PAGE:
Billy Wilder tours journalism's pus-filled heart in the long-lost Ace in the Hole.

Media criticism.
July 19 2007 5:48 PM

Presence of Malice

Billy Wilder tours journalism's pus-filled heart in the long-lost Ace in the Hole.

Ace in the Hole. Click image to expand.

Kids remind themselves of what sort of monsters they are by imagining fiends and venomous snakes under their beds. Journalists do something similar by talking up Ace in the Hole, Billy Wilder's rarely screened desert noir from 1951 about a New York City reporter exiled to the drowsy Albuquerque Sun-Bulletin. Starting this week, everybody can live the nightmare thanks to the Criterion Collection, which has released Ace in the Hole on DVD, its first appearance in the United States on home video.

Ace in the Hole disturbs journalists because they recognize too much of themselves and their colleagues in the film's loathsome protagonist, Charles Tatum (Kirk Douglas). Like most classic film noir tough guys, Tatum is running from a sordid past. He's stranded in Albuquerque with no money and a car with bad tires and a burned bearing, so he ambles into the Sun-Bulletin office and pitches the straight-laced editor for a job. Tatum brags of having been fired from 11 papers. In New York, he says, a libel suit got him cashiered. In Chicago, it was a dalliance with the publisher's wife. "In Detroit I was caught drinking out of season," he says. When Tatum says, "I'm a pretty good liar. I've done a lot of lying in my time," he says it proudly. The truth about Tatum is surely much worse than he lets on.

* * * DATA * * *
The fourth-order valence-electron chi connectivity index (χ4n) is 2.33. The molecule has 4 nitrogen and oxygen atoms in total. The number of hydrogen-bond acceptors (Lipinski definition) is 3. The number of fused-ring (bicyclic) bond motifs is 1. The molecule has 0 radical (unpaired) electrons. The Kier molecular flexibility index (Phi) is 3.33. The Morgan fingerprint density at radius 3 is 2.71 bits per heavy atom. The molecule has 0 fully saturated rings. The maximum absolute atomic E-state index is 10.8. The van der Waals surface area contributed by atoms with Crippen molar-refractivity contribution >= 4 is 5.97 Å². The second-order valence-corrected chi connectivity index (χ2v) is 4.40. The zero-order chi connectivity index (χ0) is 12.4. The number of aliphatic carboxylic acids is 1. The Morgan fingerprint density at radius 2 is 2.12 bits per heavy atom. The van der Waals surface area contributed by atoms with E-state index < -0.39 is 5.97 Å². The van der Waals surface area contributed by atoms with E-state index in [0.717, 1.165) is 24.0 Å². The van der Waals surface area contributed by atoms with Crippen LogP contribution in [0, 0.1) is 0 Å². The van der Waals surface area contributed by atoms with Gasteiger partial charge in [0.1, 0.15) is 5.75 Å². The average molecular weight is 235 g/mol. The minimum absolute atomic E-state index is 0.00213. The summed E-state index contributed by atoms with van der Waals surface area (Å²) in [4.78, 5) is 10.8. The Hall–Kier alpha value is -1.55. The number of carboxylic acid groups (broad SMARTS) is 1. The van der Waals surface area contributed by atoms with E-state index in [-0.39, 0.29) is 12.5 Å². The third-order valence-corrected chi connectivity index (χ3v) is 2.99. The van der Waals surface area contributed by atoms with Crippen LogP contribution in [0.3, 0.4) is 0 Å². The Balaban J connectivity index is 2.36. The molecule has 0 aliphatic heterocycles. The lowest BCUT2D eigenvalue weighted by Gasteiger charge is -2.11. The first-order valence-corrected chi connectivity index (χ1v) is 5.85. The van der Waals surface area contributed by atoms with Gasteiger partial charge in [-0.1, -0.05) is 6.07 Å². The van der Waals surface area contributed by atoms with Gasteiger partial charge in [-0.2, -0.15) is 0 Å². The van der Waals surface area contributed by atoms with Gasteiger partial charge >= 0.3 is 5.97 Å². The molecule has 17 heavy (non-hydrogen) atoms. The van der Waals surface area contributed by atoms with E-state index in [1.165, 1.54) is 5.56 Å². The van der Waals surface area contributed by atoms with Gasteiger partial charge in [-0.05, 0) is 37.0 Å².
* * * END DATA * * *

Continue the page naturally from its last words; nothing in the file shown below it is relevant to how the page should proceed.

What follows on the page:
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Tatum craves a big story that will catapult him out of this "sun-baked Siberia" and back to New York newspaperdom on his own terms. Luckily for Tatum, journalism is a profession that extends lots of second chances, even to scoundrels. The editor gives Tatum a job, but a year passes before he finds a story he can plunder for career gain. Stopping for gas at a trading post/motel in the sticks, he learns of a tunnel cave-in that has trapped Leo Minosa, who runs the trading post with his floozy wife and his parents.

Janet Malcolm became famous in 1990 for writing in The Journalist and the Murderer that the journalist is a "confidence man, preying on people's vanity, ignorance, or loneliness, bargaining their trust and betraying them without remorse." Wilder's story anticipated her finding by four decades. Tatum takes charge of the rescue by postponing it. The rescue crew could pull Leo out to safety in a day by shoring up the tunnel, but Tatum needs time to turn the simple accident into a media circus. He convinces the corrupt sheriff, who is running for re-election, that a media circus managed by Tatum will make him a countywide hero. The sheriff blackmails the lead engineer into drilling down to Leo's tomb through solid rock, a process that will take a week.